The high cost of climate change is already straining the budgets of Colorado towns | VailDaily.com
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The high cost of climate change is already straining the budgets of Colorado towns

The Grizzly Creek fire still is smoldering, but Glenwood Springs is already contemplating the challenges it will leave behind: severe damage to the forest drainages the Western Slope city depends upon for its drinking water.

“We are concerned about a lot of mud and ash coming down the creek,” said  Shelly Kaup, the city’s mayor pro tem. Sensors have been placed upstream to alert Glenwood when debris-laden water is headed toward the municipal intake pipes so they can be shut.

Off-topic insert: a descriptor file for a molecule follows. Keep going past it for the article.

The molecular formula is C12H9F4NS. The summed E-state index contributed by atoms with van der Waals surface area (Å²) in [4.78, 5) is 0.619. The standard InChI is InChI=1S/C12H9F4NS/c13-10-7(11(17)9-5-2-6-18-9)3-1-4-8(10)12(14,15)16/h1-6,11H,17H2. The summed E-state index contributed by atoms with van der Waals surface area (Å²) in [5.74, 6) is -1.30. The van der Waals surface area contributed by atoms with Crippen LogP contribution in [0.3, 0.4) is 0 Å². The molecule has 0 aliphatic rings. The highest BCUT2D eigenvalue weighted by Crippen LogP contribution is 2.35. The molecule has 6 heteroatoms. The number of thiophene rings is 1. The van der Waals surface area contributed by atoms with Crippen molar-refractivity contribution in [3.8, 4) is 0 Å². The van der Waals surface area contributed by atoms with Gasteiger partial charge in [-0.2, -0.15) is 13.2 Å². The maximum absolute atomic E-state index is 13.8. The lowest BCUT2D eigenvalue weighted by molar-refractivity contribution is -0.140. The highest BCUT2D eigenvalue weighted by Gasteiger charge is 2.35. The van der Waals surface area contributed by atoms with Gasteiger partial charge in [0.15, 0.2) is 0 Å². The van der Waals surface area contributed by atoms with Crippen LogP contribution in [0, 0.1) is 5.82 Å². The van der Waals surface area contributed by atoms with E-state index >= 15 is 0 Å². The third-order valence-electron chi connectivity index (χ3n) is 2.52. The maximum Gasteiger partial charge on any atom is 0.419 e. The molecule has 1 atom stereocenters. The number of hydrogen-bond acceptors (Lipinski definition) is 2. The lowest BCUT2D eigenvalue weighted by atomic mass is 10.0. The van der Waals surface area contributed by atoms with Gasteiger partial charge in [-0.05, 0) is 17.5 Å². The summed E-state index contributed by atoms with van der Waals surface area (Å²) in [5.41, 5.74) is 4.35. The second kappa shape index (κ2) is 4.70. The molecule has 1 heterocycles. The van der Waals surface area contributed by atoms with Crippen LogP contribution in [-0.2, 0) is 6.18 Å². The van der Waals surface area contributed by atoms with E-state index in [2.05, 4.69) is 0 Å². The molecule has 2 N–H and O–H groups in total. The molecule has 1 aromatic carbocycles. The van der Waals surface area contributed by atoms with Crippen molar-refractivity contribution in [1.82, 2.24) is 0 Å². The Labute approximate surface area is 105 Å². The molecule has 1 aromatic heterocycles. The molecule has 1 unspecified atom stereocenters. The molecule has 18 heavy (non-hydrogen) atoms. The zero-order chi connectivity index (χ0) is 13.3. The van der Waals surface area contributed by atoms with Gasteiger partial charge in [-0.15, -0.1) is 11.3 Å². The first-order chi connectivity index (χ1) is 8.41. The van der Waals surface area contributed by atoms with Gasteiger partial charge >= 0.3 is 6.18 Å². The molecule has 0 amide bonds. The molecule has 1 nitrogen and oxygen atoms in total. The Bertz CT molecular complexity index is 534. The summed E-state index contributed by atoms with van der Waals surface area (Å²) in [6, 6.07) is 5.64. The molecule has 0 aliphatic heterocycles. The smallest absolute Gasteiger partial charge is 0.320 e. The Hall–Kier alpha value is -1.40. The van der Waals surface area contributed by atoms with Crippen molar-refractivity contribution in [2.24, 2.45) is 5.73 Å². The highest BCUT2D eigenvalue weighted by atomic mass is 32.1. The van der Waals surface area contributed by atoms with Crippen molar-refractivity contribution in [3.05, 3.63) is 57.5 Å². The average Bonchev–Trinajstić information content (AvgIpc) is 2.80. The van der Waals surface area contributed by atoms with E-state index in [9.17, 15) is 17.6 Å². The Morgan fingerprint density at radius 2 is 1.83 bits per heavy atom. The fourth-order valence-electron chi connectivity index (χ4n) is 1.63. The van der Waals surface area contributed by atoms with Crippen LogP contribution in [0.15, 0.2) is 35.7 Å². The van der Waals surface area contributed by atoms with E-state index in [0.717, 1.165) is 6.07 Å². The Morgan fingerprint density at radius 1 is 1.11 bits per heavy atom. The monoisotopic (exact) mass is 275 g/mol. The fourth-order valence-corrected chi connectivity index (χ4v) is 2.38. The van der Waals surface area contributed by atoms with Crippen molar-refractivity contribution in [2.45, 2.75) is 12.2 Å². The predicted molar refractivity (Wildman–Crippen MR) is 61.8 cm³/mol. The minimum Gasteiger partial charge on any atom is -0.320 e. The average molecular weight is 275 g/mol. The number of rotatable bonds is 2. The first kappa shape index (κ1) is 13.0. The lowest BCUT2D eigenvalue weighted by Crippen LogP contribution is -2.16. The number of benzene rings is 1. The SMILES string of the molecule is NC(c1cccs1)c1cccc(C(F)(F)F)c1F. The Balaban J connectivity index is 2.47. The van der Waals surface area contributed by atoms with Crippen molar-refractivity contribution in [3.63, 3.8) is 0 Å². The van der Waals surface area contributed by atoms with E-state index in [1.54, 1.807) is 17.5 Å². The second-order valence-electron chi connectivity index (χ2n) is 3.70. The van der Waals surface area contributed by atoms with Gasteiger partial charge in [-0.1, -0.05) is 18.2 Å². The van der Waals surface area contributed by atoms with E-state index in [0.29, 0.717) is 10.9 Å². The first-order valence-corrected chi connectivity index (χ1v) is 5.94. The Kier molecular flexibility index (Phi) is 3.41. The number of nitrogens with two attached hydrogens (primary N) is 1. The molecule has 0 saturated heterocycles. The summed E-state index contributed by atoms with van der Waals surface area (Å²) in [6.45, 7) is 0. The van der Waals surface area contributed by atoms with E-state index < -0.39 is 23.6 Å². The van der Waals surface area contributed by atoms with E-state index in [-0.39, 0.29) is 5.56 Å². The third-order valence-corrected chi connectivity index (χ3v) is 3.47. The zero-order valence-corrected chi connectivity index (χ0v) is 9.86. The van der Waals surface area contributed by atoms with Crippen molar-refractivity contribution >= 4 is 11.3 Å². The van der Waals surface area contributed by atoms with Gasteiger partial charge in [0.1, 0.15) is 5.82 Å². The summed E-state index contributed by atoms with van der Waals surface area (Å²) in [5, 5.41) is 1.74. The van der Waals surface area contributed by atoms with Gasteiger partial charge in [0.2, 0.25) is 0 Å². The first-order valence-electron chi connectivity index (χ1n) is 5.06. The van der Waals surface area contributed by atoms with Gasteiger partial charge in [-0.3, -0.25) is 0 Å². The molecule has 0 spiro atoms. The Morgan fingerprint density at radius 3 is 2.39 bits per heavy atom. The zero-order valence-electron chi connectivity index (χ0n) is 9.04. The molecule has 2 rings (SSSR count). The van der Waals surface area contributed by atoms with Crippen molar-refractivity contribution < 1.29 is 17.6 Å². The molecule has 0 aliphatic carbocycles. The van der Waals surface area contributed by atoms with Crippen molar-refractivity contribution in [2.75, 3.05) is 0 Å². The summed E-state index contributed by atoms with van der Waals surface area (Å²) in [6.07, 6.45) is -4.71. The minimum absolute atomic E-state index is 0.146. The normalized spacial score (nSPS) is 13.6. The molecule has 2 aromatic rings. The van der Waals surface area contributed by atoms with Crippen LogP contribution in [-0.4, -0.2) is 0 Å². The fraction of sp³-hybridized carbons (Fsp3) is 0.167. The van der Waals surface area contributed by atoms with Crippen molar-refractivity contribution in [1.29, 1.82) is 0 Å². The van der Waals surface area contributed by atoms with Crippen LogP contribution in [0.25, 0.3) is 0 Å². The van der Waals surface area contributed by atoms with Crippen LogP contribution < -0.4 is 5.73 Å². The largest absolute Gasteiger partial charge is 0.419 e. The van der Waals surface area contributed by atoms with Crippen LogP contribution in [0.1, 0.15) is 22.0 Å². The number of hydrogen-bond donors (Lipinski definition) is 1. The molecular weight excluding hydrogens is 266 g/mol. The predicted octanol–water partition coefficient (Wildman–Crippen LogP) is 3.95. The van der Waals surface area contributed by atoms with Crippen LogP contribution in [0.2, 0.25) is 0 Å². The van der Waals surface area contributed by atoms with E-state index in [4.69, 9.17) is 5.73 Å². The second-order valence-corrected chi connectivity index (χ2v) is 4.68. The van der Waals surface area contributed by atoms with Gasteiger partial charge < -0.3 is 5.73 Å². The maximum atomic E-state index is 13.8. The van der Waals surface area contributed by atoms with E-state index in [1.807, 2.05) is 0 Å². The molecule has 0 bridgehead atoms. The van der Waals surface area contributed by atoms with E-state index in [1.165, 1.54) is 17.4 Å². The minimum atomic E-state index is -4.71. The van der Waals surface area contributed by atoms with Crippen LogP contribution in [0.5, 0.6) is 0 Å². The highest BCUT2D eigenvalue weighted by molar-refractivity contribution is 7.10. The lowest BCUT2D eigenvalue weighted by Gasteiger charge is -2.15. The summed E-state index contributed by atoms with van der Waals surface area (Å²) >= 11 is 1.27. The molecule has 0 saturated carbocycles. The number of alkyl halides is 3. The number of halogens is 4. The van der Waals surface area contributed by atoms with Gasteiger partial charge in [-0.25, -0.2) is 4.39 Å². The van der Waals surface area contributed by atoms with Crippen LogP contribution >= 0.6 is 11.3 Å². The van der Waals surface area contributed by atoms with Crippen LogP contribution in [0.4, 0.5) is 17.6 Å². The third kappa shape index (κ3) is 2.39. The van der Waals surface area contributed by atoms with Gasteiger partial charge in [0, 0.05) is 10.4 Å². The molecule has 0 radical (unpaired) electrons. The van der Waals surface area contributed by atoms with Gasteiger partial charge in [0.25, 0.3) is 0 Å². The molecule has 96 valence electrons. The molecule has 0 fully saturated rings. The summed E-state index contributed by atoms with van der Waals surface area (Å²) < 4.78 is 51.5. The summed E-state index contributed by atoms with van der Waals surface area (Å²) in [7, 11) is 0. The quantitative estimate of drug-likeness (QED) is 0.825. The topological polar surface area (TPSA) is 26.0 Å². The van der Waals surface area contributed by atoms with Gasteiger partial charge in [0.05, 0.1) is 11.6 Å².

Plans are also already underway to buttress the city’s water system at a cost of $2.5 million to $4 million.

Carbondale’s Director of Public Works Kevin Schorzman checks the outgoing drinking water tank the Nettle Creek Water Treatment Plant on Oct. 23,. (Hugh Carey, Special to The Colorado Sun)
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Communities across Colorado are facing similar problems linked to a changing climate, from forest fires to drought. They are also already spending money on solutions to address them.

It cost Summit County nearly $88,000 to dig out from under historic avalanches in 2019 and in Carbondale the year before, low stream flows imperiled the town’s water supply spurring a $600,000 water system upgrade. 

Read more from Mark Jaffe, The Colorado Sun.


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